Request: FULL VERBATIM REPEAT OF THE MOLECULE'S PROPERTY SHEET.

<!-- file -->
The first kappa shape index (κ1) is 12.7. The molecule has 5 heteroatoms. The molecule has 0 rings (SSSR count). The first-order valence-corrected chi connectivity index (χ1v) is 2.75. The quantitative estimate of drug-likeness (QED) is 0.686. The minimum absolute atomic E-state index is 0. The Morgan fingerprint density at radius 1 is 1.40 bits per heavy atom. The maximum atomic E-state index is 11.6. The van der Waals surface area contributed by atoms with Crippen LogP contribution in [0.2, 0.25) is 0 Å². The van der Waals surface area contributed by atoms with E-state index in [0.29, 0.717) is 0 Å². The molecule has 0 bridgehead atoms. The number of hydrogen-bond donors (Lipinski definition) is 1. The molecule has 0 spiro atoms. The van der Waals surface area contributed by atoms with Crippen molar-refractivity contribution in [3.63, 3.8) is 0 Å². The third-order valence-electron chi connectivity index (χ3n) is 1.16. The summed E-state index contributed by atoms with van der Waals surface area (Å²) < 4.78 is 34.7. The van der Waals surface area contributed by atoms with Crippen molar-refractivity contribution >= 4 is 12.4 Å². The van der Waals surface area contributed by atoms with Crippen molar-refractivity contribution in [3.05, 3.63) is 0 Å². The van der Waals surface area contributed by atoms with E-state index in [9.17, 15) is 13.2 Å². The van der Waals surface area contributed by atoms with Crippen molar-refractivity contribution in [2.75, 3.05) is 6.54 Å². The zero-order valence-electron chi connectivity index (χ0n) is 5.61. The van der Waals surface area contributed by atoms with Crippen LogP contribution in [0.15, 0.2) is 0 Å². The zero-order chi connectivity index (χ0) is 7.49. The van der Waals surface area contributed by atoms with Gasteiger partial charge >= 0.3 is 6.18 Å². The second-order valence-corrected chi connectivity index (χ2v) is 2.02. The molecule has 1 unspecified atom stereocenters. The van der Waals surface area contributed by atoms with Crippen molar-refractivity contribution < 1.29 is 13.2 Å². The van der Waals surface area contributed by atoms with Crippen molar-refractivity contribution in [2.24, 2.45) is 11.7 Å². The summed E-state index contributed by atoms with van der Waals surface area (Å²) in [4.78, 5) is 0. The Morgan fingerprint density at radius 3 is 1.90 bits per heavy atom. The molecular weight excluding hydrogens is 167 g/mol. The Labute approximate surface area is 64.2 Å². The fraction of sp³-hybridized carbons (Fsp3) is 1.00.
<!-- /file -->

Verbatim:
The first kappa shape index (κ1) is 12.7. The molecule has 5 heteroatoms. The molecule has 0 rings (SSSR count). The first-order valence-corrected chi connectivity index (χ1v) is 2.75. The quantitative estimate of drug-likeness (QED) is 0.686. The minimum absolute atomic E-state index is 0. The Morgan fingerprint density at radius 1 is 1.40 bits per heavy atom. The maximum atomic E-state index is 11.6. The van der Waals surface area contributed by atoms with Crippen LogP contribution in [0.2, 0.25) is 0 Å². The van der Waals surface area contributed by atoms with E-state index in [0.29, 0.717) is 0 Å². The molecule has 0 bridgehead atoms. The number of hydrogen-bond donors (Lipinski definition) is 1. The molecule has 0 spiro atoms. The van der Waals surface area contributed by atoms with Crippen molar-refractivity contribution in [3.63, 3.8) is 0 Å². The third-order valence-electron chi connectivity index (χ3n) is 1.16. The summed E-state index contributed by atoms with van der Waals surface area (Å²) < 4.78 is 34.7. The van der Waals surface area contributed by atoms with Crippen molar-refractivity contribution >= 4 is 12.4 Å². The van der Waals surface area contributed by atoms with Crippen molar-refractivity contribution in [3.05, 3.63) is 0 Å². The van der Waals surface area contributed by atoms with E-state index in [9.17, 15) is 13.2 Å². The van der Waals surface area contributed by atoms with Crippen molar-refractivity contribution in [2.75, 3.05) is 6.54 Å². The zero-order valence-electron chi connectivity index (χ0n) is 5.61. The van der Waals surface area contributed by atoms with Crippen LogP contribution in [0.15, 0.2) is 0 Å². The zero-order chi connectivity index (χ0) is 7.49. The van der Waals surface area contributed by atoms with Gasteiger partial charge >= 0.3 is 6.18 Å². The second-order valence-corrected chi connectivity index (χ2v) is 2.02. The molecule has 1 unspecified atom stereocenters. The van der Waals surface area contributed by atoms with Crippen molar-refractivity contribution < 1.29 is 13.2 Å². The van der Waals surface area contributed by atoms with Crippen molar-refractivity contribution in [2.24, 2.45) is 11.7 Å². The summed E-state index contributed by atoms with van der Waals surface area (Å²) in [4.78, 5) is 0. The Morgan fingerprint density at radius 3 is 1.90 bits per heavy atom. The molecular weight excluding hydrogens is 167 g/mol. The Labute approximate surface area is 64.2 Å². The fraction of sp³-hybridized carbons (Fsp3) is 1.00.